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Slowing Coronavirus Cases Sends Market Higher, Investors Shake Off Bad Earnings

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Despite mixed news yesterday, the stock market continued its stunning rally. This happened as good news in the battle against the coronavirus seems to outweigh bad news for corporate earnings.

New York, the hardest-hit state in the country, is seeing a slowdown in the number of new cases. Because of this, Governor Andrew Cuomo believes that “the worst is over … if we continue to be smart going forward.”

Cuomo added that governors from Connecticut, New Jersey, Pennsylvania, Delaware and Rhode Island have already started discussions about reopening the economy in those states.

It echoes comments by California Governor Gavin Newsom. Newsom previously announced that his state is working with Oregon and Washington to work on a plan to collaboratively lift the stay at home orders for those three states.

It may still take weeks before any state lifts orders. However, the market continues to look for any indication that the worst is behind us in the battle against the pandemic. It’s also looking for any sign indicating that the economy will be open for business again.

The optimism around the slowing of new cases moved the markets higher, with the Dow Jones Industrial Average gaining 2.4%. The S&P 500 jumped 3.05%, pushing its overall gain to 27.5% since the low on March 23. The Nasdaq officially exited bear market territory as it gained 3.95%. This puts together its first four-day winning streak since early February.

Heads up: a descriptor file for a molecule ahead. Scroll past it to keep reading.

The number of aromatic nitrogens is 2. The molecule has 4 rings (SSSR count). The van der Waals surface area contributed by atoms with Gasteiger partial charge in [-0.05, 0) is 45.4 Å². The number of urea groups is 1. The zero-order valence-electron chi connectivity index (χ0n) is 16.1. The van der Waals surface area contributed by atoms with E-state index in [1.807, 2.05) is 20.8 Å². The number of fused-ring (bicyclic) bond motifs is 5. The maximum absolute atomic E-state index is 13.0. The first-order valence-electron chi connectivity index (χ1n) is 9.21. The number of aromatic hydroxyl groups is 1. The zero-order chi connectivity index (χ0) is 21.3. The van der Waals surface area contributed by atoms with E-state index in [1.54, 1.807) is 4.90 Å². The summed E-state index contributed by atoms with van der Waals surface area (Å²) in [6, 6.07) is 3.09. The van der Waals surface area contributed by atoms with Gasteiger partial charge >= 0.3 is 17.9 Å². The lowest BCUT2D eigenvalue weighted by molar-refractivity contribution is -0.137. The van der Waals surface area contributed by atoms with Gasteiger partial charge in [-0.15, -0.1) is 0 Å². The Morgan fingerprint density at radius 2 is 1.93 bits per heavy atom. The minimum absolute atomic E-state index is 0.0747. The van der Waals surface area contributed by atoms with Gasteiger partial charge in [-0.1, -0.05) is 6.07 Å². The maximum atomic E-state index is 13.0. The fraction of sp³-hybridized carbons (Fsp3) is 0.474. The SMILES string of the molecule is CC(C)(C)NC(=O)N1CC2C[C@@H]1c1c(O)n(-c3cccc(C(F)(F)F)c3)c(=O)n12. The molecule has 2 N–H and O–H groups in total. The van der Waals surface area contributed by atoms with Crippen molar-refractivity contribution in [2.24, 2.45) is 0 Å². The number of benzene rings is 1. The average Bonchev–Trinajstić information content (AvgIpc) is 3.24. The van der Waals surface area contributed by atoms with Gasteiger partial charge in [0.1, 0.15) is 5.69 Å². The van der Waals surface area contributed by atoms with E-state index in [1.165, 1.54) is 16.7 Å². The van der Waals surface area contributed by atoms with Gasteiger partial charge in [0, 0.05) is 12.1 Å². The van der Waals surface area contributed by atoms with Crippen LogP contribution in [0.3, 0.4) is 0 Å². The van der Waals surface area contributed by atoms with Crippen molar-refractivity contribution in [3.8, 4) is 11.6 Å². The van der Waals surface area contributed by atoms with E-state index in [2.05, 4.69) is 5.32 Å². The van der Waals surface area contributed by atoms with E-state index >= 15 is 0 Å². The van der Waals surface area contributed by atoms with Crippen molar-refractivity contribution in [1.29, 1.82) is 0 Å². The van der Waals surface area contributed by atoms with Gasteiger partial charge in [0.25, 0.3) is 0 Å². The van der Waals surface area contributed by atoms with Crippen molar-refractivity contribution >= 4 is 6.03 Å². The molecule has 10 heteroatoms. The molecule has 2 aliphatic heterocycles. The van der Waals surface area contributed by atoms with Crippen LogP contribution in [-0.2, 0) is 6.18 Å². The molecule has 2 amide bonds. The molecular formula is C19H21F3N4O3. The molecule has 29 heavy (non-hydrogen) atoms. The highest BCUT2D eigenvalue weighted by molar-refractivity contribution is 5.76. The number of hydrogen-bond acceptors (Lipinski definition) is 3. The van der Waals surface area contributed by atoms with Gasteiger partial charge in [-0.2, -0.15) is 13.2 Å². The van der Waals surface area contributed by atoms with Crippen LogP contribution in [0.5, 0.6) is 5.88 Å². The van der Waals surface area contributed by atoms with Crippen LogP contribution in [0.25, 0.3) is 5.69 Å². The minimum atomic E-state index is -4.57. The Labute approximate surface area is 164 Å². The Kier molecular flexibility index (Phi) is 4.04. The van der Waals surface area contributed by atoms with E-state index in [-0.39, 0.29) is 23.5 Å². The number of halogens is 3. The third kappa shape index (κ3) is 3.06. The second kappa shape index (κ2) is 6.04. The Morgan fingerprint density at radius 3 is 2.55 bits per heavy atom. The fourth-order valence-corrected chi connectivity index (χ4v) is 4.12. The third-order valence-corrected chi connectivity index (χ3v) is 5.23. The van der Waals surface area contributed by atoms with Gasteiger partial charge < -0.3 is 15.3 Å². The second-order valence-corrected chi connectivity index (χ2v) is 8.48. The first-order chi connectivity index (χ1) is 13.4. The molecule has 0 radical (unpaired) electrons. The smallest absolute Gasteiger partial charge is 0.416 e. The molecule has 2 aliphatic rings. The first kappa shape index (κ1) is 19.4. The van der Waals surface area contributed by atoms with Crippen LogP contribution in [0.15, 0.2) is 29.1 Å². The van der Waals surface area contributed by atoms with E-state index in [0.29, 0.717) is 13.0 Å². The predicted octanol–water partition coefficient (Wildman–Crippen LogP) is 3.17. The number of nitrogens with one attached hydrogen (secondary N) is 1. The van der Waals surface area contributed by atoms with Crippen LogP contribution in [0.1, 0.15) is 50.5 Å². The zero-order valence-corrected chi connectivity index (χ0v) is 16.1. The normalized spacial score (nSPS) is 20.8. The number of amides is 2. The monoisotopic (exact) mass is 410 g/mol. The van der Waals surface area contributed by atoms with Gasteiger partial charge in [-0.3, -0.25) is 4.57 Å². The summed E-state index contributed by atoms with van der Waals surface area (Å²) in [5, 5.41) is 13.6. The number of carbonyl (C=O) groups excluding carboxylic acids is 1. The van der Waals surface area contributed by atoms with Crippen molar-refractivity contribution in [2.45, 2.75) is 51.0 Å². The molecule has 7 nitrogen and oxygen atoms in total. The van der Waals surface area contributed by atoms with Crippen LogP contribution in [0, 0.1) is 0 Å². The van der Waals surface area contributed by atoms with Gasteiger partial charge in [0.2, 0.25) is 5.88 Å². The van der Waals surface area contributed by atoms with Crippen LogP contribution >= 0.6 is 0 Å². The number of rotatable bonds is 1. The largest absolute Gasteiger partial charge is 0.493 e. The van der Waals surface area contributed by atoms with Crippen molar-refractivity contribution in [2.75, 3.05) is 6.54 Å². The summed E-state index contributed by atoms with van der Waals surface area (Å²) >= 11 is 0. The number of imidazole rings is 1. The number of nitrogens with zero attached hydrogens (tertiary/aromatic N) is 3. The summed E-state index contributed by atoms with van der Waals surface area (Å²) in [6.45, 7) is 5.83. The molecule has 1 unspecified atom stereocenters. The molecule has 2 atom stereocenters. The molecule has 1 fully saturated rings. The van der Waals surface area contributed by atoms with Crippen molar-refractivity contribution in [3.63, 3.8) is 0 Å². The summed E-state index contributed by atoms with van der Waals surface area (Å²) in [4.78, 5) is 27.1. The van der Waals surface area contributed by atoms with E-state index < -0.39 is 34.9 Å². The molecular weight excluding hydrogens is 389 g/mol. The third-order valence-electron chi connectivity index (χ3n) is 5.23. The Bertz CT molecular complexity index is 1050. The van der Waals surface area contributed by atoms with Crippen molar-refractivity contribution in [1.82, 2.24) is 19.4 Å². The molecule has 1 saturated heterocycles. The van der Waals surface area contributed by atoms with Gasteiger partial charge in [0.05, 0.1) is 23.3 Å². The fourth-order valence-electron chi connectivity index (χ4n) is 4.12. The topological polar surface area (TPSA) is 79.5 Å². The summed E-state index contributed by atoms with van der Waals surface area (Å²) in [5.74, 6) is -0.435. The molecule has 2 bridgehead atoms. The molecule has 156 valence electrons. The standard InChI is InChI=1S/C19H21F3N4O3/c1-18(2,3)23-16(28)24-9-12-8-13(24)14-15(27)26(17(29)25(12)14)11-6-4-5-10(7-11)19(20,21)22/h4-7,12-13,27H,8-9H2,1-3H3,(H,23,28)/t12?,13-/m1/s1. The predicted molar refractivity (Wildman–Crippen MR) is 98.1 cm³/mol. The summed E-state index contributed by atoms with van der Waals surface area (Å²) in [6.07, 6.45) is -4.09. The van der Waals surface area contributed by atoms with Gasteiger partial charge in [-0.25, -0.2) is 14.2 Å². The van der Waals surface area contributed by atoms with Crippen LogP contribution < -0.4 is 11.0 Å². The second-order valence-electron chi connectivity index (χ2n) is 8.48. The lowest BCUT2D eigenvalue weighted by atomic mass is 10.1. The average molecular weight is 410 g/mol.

How the Market Reacts

The market shrugged off plenty of bad news yesterday. This includes what is considered a bad start to earnings season yesterday.

JPMorgan Chase (NYSE: JPM) reported that profits plunged 69% compared to a year ago. They also said that they have set aside $6.8 billion to cover loan losses brought on by the economic shutdown. The company reported earnings and revenues that were below expectations.

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Similarly, Wells Fargo (NYSE: WFC) is setting aside $3.1 billion to cover loan losses. They reported a quarterly profit of just $0.01 per share on revenues of $17.7 billion. Both numbers were below analyst estimates.

While not earnings-related, Anheuser-Busch InBev (NYSE: BUD) has proposed cutting its dividend by 50%. He suggested doing so in order to save the company $1.1 billion and ease its debt burden.

Boeing (NYSE: BA) announced it lost 150 orders for the 737 Max last month as airlines cut back amidst the travel slowdown and lingering concerns over the inability to get the plane certified for flight. The company has already announced a negative 144 orders for the first quarter as cancellations far exceed any new orders.

Oil plunged 10.3% lower yesterday, with WTI crude closing at $20.11 per barrel. This occurred despite the historic production cuts of 9.7 million barrels per day agreed on over the weekend by OPEC and other oil-producing nations.

Will This Be Enough?

Many analysts still believe that the production cuts simply aren’t enough. After all, they need to overcome the massive demand collapse due to the pandemic.

Even President Trump weighed in, implying the production cut is only half of what might be needed.

The President tweeted, “Having been involved in the negotiations, to put it mildly, the number that OPEC+ is looking to cut is 20 Million Barrels a day, not the 10 Million that is generally being reported.”

As we mentioned on Monday, we wouldn’t be surprised if they scrape the current agreement for a larger production cut before the ink even dries.

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